It’s not going to happen for a while, but hopefully we’ll get there.

  2. Thursday, June 10, 2010 10:57 AM
    Conservatives would lose 23 seats in election: poll

    Jane Taber

    Stephen Harper’s Conservatives would lose 23 seats – mostly from Ontario and British Columbia – and only be holding on to government by their fingernails, under new seat projections by EKOS Research.

    EKOS pollster Frank Graves describes the Harper government under his scenario as a “borderline legitimate government.”

    Not only that, Mr. Graves says “the numbers are just at the cusp of where both Harper and Ignatieff (Liberal leader Michael Ignatieff) would have a difficult time maintaining leadership of their parties.”

    Under the EKOS scenario, the Tories would win only 121 seats compared to the 144 they have now in the 308-seat House of Commons; the Liberals would move from 77 to 90 seats; the NDP would see their seat count increase, too, from 36 to 39. And the Bloc would win 53 of the 75 seats in Quebec; they now have 48 seats.

  3. “An increasingly irreconcilable difference of opinion between Liberal leader Michael Ignatieff and his most successful living predecessor, Jean Chrétien, is at the root of the spreading turmoil within the federal Liberal party.

    While the two men share a strong belief that a Harper majority victory in the next election would have profound and—from their perspective—tragic consequences for the country, Chrétien is convinced that little short of a pre-election recasting of the progressive side of the federal landscape can ensure that Conservative rule does not become the new normal in Canada.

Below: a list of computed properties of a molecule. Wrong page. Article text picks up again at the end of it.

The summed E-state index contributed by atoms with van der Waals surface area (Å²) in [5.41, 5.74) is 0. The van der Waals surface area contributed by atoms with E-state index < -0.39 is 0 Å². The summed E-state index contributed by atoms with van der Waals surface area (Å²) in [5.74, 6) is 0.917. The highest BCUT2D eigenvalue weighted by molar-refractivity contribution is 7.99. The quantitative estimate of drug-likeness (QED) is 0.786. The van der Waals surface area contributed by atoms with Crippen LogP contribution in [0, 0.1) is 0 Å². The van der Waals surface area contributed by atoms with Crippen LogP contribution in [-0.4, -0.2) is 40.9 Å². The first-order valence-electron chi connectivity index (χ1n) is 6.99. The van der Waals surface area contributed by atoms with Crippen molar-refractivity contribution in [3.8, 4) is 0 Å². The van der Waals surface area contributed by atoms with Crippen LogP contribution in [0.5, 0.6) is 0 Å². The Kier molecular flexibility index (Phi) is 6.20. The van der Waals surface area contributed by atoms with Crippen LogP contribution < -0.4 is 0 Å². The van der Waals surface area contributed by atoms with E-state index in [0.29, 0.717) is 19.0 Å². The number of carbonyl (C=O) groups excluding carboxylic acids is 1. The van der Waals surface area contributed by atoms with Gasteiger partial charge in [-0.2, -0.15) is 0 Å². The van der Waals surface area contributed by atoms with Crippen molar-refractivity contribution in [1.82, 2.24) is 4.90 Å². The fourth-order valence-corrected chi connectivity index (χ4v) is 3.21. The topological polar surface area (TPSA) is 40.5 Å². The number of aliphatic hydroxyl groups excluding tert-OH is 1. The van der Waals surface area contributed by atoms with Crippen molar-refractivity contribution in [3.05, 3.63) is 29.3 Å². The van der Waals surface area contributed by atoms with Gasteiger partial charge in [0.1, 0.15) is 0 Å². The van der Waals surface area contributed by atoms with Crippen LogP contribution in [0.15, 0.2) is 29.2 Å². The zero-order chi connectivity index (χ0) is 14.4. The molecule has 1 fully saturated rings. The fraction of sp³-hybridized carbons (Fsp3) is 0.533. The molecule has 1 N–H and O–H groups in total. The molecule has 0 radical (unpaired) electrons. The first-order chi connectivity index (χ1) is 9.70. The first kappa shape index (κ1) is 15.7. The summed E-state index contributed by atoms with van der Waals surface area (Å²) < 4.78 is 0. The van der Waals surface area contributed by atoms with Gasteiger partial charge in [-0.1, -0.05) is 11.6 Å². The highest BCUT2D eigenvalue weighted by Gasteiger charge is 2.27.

The former prime minister has come to the view that the future success of the Liberal brand and the maintenance of the central place of its values in the country’s political life rest with a more co-operative relationship with the NDP.

    On that score, a merger is only one of a variety of options at hand and hardly the preferred one. Alternatives include the softer approach of an electoral coalition or even just a non-aggression pact between the two parties for the next campaign.”

  4. “All the reports, columns, and rumours flying around this week about a coalition or merger between the federal Liberal Party and the New Democrats created one winner and one loser.

    The loser is Liberal leader Michael Ignatieff. All that talk confirmed how shaky his leadership, like his party’s support in the polls, has become.

    When the most influential of his predecessors, Jean Chretien, brought up the idea of a possible revisiting of the attempted Liberal-NDP coalition of late 2008, knowing full well that Iggy wants none of it, one thing became crystal clear: Ignatieff -himself a product of the Paul Martin clan -now has to watch his back against the Chretien clan, just as much as Stephane Dion had to watch his when Iggy was waiting to succeed him.

    Some say Chretien is showing himself to be a bit of a “nervous Nelly” these days by talking up the coalition idea. His sorties certainly signal to Ignatieff that if Harper wins the election, again, Ignatieff’s days as Liberal leader might be counted on the fingers of one hand, if Chretien has anything to do with it.

    Chretien’s message to Iggy: if you don’t get that coalition math, we’ll find someone else at some point who does.